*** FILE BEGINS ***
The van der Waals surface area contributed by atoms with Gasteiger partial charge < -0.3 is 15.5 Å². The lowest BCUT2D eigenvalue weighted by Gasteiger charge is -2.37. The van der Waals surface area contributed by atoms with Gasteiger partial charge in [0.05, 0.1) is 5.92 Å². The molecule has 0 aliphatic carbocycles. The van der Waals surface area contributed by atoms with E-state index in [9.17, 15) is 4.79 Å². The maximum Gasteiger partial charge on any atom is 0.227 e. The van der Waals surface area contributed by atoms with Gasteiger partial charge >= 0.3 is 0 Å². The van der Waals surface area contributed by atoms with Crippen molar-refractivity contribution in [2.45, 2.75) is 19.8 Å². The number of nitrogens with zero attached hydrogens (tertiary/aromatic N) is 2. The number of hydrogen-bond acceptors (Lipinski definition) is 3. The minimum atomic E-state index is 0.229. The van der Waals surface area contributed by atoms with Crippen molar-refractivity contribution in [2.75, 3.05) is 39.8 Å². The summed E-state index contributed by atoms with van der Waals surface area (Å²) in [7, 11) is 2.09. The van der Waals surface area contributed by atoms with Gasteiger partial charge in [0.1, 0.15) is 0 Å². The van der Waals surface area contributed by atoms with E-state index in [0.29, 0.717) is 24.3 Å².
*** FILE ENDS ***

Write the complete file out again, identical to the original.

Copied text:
The van der Waals surface area contributed by atoms with Gasteiger partial charge < -0.3 is 15.5 Å². The lowest BCUT2D eigenvalue weighted by Gasteiger charge is -2.37. The van der Waals surface area contributed by atoms with Gasteiger partial charge in [0.05, 0.1) is 5.92 Å². The molecule has 0 aliphatic carbocycles. The van der Waals surface area contributed by atoms with E-state index in [9.17, 15) is 4.79 Å². The maximum Gasteiger partial charge on any atom is 0.227 e. The van der Waals surface area contributed by atoms with Gasteiger partial charge >= 0.3 is 0 Å². The van der Waals surface area contributed by atoms with Crippen molar-refractivity contribution in [2.45, 2.75) is 19.8 Å². The number of nitrogens with zero attached hydrogens (tertiary/aromatic N) is 2. The number of hydrogen-bond acceptors (Lipinski definition) is 3. The minimum atomic E-state index is 0.229. The van der Waals surface area contributed by atoms with Crippen molar-refractivity contribution in [2.75, 3.05) is 39.8 Å². The summed E-state index contributed by atoms with van der Waals surface area (Å²) in [7, 11) is 2.09. The van der Waals surface area contributed by atoms with Gasteiger partial charge in [0.1, 0.15) is 0 Å². The van der Waals surface area contributed by atoms with E-state index in [0.29, 0.717) is 24.3 Å².